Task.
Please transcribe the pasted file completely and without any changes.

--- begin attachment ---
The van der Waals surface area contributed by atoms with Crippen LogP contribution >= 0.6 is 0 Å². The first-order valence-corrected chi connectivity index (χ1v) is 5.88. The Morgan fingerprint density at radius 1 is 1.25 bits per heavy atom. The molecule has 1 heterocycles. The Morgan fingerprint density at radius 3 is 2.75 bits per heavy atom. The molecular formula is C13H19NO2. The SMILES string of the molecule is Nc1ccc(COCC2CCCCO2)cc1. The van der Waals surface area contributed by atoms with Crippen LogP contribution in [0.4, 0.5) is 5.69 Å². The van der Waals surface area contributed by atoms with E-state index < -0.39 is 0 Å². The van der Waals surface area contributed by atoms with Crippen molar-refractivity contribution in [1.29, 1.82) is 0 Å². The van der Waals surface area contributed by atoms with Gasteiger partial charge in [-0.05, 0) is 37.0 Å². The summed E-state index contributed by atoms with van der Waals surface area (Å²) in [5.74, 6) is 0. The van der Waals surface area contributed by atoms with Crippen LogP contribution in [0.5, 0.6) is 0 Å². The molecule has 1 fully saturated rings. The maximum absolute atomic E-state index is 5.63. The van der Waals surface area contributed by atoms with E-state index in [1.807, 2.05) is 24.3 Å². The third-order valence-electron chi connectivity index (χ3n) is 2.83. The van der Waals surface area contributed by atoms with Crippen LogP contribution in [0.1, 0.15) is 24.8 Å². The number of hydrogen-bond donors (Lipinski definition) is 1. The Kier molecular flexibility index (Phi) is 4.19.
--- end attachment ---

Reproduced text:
The van der Waals surface area contributed by atoms with Crippen LogP contribution >= 0.6 is 0 Å². The first-order valence-corrected chi connectivity index (χ1v) is 5.88. The Morgan fingerprint density at radius 1 is 1.25 bits per heavy atom. The molecule has 1 heterocycles. The Morgan fingerprint density at radius 3 is 2.75 bits per heavy atom. The molecular formula is C13H19NO2. The SMILES string of the molecule is Nc1ccc(COCC2CCCCO2)cc1. The van der Waals surface area contributed by atoms with Crippen LogP contribution in [0.4, 0.5) is 5.69 Å². The van der Waals surface area contributed by atoms with E-state index < -0.39 is 0 Å². The van der Waals surface area contributed by atoms with Crippen molar-refractivity contribution in [1.29, 1.82) is 0 Å². The van der Waals surface area contributed by atoms with Gasteiger partial charge in [-0.05, 0) is 37.0 Å². The summed E-state index contributed by atoms with van der Waals surface area (Å²) in [5.74, 6) is 0. The van der Waals surface area contributed by atoms with Crippen LogP contribution in [0.5, 0.6) is 0 Å². The molecule has 1 fully saturated rings. The maximum absolute atomic E-state index is 5.63. The van der Waals surface area contributed by atoms with E-state index in [1.807, 2.05) is 24.3 Å². The third-order valence-electron chi connectivity index (χ3n) is 2.83. The van der Waals surface area contributed by atoms with Crippen LogP contribution in [0.1, 0.15) is 24.8 Å². The number of hydrogen-bond donors (Lipinski definition) is 1. The Kier molecular flexibility index (Phi) is 4.19.